Boy, 12, needs a kidney donor

Tylor Smoot is a 12-year-old boy from the Warrenville, Ill., area who is at end stage renal failure. Tylor will need a kidney soon, and his family is looking for a living donor. Tylor has blood type A-, and has been battling chronic renal failure after his two cardiac arrests in 1992 at 3 months of age. He lost his left kidney in 2000 and has a neurogenic bladder.

What is a neurogenic bladder?

The muscles and nerves of the urinary system work together to hold urine in the bladder and then release it at the appropriate time. Nerves carry messages from the bladder to the brain and from the brain to the muscles of the bladder, telling them either to tighten or release. In a neurogenic bladder, the nerves that are supposed to carry these messages do not work properly.

In recent years, the science of organ transplantation has made great strides. Unfortunately, the process of securing and allocating organs has not matched this progress. There is still a critical shortage of organs.

Some statistics:

The number of people waiting to receive an organ transplant in the United States is rising. There are now more than 82,000 people on the national organ transplant waiting list. Each day, 63 people receive an organ transplant, but another 16 people on the waiting list die because organs aren’t available.

As of August 2003, in the United States, there are more than 55,000 people waiting for a kidney transplant; 17,000 people waiting for a liver transplant; 3,000 people waiting for a heart and lung transplant.

Experts suggest that each of us could save or help as many as 50 people by being an organ donor. Who can be an organ donor?

If you are 18 years or older, you can show you want to be an organ donor by signing a donor card or telling your family members. If you are under age 18, you must have a parent’s or guardian’s consent. There are no age limits on who can donate.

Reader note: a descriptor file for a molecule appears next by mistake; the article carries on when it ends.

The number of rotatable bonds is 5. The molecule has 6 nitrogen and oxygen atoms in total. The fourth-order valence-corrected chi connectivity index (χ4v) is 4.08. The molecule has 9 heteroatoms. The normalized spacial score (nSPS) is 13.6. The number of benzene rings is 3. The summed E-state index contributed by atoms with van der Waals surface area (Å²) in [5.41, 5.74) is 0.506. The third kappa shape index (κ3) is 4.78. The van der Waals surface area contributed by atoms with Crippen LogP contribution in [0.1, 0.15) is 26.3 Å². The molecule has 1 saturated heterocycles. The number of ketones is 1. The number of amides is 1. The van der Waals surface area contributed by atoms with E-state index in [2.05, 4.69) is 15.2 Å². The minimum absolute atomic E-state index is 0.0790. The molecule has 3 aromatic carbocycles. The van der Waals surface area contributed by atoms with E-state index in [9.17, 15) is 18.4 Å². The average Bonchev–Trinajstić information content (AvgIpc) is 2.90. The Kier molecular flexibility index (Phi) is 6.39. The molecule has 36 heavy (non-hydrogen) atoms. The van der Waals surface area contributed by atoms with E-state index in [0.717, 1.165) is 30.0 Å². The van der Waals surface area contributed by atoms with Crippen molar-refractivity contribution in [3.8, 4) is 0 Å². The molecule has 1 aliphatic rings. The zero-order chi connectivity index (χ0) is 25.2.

What organs and tissues can be donated?

Kidney, heart, liver, lung, pancreas, intestine, cornea, skin, bone, bone marrow.

How do you become a donor candidate?

State your intent to be an organ donor on your driver’s license. Fill out a donor card and carry it in your wallet. You can download and print an organ donor card at Tell your family and loved ones that you want to be a donor after you die. You may also want to tell your family health care provider, lawyer and your religious leader that you would like to be a donor.

Does the donor’s family have to pay for the cost of organ donation? No. The donor’s family neither pays for, nor receives payment for, organ and tissue donation. The transplant recipient’s health insurance policy (or Medicare or Medicaid) usually covers the cost of transplant.

To help raise awareness of the need for more organ donors or to help the Smoot family, write to: Tylor Smoot Transplant Fund, c/o Community Baptist Church, P.O. Box 390, Warrenville, IL 60555-0390.

From the june 22-28, 2005, issue

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